Drawing near to the heart of God!
Developing your Walk with God
By Richard Krejcir
Open Thought: What does it mean to be a mature Christian? What are you willing to do about it?
2 Peter 1:5-7
A disciple is willing to grow in Christ!
John Bunyan said: “Prayer is a sincere, sensible, affectionate pouring out of the heart or soul to God, through Christ, in the strength and assistance of the Holy Spirit, for such things as God has promised, or according to his Word, for the good of the church, with submission in faith to the will of God.”
Being a disciple encompasses more than just asking Christ in our life and heart, and goes far beyond baptism or our church membership. Being a disciple goes further than our conversion, our acceptance of Christ as Savior, our election, or any initiation we could conceive of into the Christian life. Our initiation is by what Christ gave us and is only the beginning. The first step we take, that we receive by faith through His grace, is the entrance into the faith and Christian life. Accepting our election in Christ is not the only act of being a Christian! Yet, so many live their lives as if this were so! It would be like joining a ritzy and fancy full service club, but never venturing into that club. Therefore, we would miss all the exercise equipment, fellowship, and fun. We would never go to the parties, the dinning, and would miss the connections because we never attended. Thus, we would get virtually nothing out of it, except the satisfaction that we had joined. It is the same with becoming a Christian. We join the ultimate “club,” but never use it or let it help develop our connections and depth with God and others.
Yes, you may be saved, but if all the opportunities have been set aside, forgotten, and missed, oh, how sad that would be! Perhaps you may think all you have to do is be baptized as public initiation or dedication, and then sit yourself in a pew of compliancy and comfort, thinking, “I did my part, the rest is up to others.” Acceptance of what Christ has done is to be the door through which we walk in faith, as is our public profession or testimony of our faith. It does not stop there! It starts there!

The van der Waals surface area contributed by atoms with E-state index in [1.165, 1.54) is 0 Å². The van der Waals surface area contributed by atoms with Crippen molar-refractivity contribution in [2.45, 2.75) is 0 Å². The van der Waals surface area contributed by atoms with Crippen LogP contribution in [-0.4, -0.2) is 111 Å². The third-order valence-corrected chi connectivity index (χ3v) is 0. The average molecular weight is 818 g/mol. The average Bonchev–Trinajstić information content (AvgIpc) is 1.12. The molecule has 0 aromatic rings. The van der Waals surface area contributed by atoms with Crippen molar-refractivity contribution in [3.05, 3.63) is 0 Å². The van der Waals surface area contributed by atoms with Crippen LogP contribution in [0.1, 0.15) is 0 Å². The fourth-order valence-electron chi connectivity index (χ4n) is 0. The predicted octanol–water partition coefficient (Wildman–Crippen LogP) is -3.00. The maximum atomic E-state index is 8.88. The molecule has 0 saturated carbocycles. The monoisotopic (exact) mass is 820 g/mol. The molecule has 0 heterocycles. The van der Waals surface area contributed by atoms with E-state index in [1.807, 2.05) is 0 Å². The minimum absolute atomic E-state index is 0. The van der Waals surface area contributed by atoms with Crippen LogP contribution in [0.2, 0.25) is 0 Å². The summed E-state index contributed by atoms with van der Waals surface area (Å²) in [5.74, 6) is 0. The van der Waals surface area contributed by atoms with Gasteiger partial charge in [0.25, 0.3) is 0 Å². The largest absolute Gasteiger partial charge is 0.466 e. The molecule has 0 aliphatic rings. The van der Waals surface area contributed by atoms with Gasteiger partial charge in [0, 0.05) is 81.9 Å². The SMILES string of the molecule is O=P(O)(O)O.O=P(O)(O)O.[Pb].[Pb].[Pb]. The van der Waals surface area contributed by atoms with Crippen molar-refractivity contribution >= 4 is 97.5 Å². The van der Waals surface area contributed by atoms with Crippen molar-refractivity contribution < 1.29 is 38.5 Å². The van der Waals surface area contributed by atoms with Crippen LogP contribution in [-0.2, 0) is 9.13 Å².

I have been on staff at many churches where the members and leadership felt their profession of faith or church membership was all they needed to get by in their Christian life and their leadership in the church. Yet, these people were shallow and did not understand the richness and depth of the faith. They did not even know how to run a church, because they did not know, because they did not learn, and because they did not grow in Him! Fortunately, I am a part of a church now that is concerned with discipleship and missions. However, have you wondered what the average church or Christian does about discipleship and encouraging people to draw nearer to the heart of God?
In most churches, people are encouraged to accept Christ, make a profession of faith, or be baptized. Then, they are congratulated, put on the membership role, and then quickly forgotten. Sadly, the Church has become a warehouse, holding Christians to numbers as a testimony and perceived success, and, as a whole, forsaken discipleship for cheap, contemptible programs with no teaching or meaning. These programs may seem great on the surface because they attract people, but they do not keep them. In doing shallow programming with little teaching or discipleship has left its members to figure out these spiritual growth things on their own. Therefore, the back door of the church is as big as the front door!
Perhaps this was not an act that was conceived in a smoke filled room by a counsel of demons, but it might as well have been so. Maybe the church has gotten lazy and has placated to the busyness of the culture. Whatever the reasons, the lack of discipleship builds a barrier to growth in Christ and exercising the best for His glory. It then corrupts our attitude, allowing us to forsake the time and effort needed to work on our relationship with Christ. When a church forsakes discipleship, many will give up on Christianity, while others become confused, calloused, or complacent. Alternatively, they are swept away by false doctrines and cults because they do not know the difference.
Four points to consider and ask of yourself, “Where am I?” in these thoughts:
1. When we forsake discipleship, we will end up just living for and to ourselves. We will miss opportunities, learning experiences, growth, and will exchange an eternity of rewards for a limited time of fun. This will turn into anger and bitterness later on in life!
Q: How have you seen this in your life?
2. We need to consider this extremely important point: Jesus lived and died on our behalf, for He willingly gave up His life by paying the penalty for our sins. He allows us not only to escape the fires of hell, but also gives us eternal life.
Q: What has been your response to who Christ is and what He did for you?